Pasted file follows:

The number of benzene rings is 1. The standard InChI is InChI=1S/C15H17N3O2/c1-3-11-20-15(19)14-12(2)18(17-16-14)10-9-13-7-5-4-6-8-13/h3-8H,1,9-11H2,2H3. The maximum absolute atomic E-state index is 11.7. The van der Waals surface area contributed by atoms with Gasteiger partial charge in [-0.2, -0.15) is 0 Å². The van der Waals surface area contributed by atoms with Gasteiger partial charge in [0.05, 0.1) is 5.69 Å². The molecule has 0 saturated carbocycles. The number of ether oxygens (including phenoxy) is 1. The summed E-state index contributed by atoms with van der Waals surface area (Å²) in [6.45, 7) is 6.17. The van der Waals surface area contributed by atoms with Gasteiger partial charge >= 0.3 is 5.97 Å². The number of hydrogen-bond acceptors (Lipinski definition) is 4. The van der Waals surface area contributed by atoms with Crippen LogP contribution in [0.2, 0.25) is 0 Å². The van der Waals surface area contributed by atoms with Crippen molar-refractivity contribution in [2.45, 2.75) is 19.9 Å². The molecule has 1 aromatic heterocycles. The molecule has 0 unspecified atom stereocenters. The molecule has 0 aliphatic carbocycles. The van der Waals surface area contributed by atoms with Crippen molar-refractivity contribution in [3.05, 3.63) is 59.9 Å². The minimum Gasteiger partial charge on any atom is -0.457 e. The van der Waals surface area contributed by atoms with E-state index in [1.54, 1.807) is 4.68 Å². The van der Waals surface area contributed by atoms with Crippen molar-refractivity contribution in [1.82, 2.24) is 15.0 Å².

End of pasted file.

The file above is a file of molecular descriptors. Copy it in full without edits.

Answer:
The number of benzene rings is 1. The standard InChI is InChI=1S/C15H17N3O2/c1-3-11-20-15(19)14-12(2)18(17-16-14)10-9-13-7-5-4-6-8-13/h3-8H,1,9-11H2,2H3. The maximum absolute atomic E-state index is 11.7. The van der Waals surface area contributed by atoms with Gasteiger partial charge in [-0.2, -0.15) is 0 Å². The van der Waals surface area contributed by atoms with Gasteiger partial charge in [0.05, 0.1) is 5.69 Å². The molecule has 0 saturated carbocycles. The number of ether oxygens (including phenoxy) is 1. The summed E-state index contributed by atoms with van der Waals surface area (Å²) in [6.45, 7) is 6.17. The van der Waals surface area contributed by atoms with Gasteiger partial charge >= 0.3 is 5.97 Å². The number of hydrogen-bond acceptors (Lipinski definition) is 4. The van der Waals surface area contributed by atoms with Crippen LogP contribution in [0.2, 0.25) is 0 Å². The van der Waals surface area contributed by atoms with Crippen molar-refractivity contribution in [2.45, 2.75) is 19.9 Å². The molecule has 1 aromatic heterocycles. The molecule has 0 unspecified atom stereocenters. The molecule has 0 aliphatic carbocycles. The van der Waals surface area contributed by atoms with Crippen molar-refractivity contribution in [3.05, 3.63) is 59.9 Å². The minimum Gasteiger partial charge on any atom is -0.457 e. The van der Waals surface area contributed by atoms with E-state index in [1.54, 1.807) is 4.68 Å². The van der Waals surface area contributed by atoms with Crippen molar-refractivity contribution in [1.82, 2.24) is 15.0 Å².